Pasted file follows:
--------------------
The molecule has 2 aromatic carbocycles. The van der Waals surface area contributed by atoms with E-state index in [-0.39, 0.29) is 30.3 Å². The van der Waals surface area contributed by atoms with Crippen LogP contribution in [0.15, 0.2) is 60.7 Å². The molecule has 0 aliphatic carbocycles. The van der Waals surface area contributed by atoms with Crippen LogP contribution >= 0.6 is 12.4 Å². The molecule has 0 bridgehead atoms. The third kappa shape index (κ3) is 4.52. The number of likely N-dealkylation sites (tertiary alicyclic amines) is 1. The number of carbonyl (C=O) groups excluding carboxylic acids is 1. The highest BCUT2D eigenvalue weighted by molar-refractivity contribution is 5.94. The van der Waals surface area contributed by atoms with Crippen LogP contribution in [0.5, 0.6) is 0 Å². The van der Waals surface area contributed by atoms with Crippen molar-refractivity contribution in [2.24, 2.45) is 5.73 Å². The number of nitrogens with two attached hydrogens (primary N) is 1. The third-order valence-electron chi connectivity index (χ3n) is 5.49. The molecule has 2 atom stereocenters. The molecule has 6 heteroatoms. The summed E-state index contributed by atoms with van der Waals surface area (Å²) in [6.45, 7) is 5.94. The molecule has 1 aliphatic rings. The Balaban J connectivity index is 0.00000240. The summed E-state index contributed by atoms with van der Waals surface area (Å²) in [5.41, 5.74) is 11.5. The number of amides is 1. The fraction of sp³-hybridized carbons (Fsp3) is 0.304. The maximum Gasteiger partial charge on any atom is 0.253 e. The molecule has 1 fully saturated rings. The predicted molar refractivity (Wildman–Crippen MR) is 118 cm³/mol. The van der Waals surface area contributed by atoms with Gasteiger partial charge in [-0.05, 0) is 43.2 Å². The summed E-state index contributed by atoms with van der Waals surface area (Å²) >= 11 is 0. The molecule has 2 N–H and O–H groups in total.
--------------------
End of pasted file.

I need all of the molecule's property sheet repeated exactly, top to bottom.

The molecule has 2 aromatic carbocycles. The van der Waals surface area contributed by atoms with E-state index in [-0.39, 0.29) is 30.3 Å². The van der Waals surface area contributed by atoms with Crippen LogP contribution in [0.15, 0.2) is 60.7 Å². The molecule has 0 aliphatic carbocycles. The van der Waals surface area contributed by atoms with Crippen LogP contribution >= 0.6 is 12.4 Å². The molecule has 0 bridgehead atoms. The third kappa shape index (κ3) is 4.52. The number of likely N-dealkylation sites (tertiary alicyclic amines) is 1. The number of carbonyl (C=O) groups excluding carboxylic acids is 1. The highest BCUT2D eigenvalue weighted by molar-refractivity contribution is 5.94. The van der Waals surface area contributed by atoms with Crippen LogP contribution in [0.5, 0.6) is 0 Å². The van der Waals surface area contributed by atoms with Crippen molar-refractivity contribution in [2.24, 2.45) is 5.73 Å². The number of nitrogens with two attached hydrogens (primary N) is 1. The third-order valence-electron chi connectivity index (χ3n) is 5.49. The molecule has 2 atom stereocenters. The molecule has 6 heteroatoms. The summed E-state index contributed by atoms with van der Waals surface area (Å²) in [6.45, 7) is 5.94. The molecule has 1 aliphatic rings. The Balaban J connectivity index is 0.00000240. The summed E-state index contributed by atoms with van der Waals surface area (Å²) in [5.41, 5.74) is 11.5. The number of amides is 1. The fraction of sp³-hybridized carbons (Fsp3) is 0.304. The maximum Gasteiger partial charge on any atom is 0.253 e. The molecule has 1 fully saturated rings. The predicted molar refractivity (Wildman–Crippen MR) is 118 cm³/mol. The van der Waals surface area contributed by atoms with Gasteiger partial charge in [-0.05, 0) is 43.2 Å². The summed E-state index contributed by atoms with van der Waals surface area (Å²) >= 11 is 0. The molecule has 2 N–H and O–H groups in total.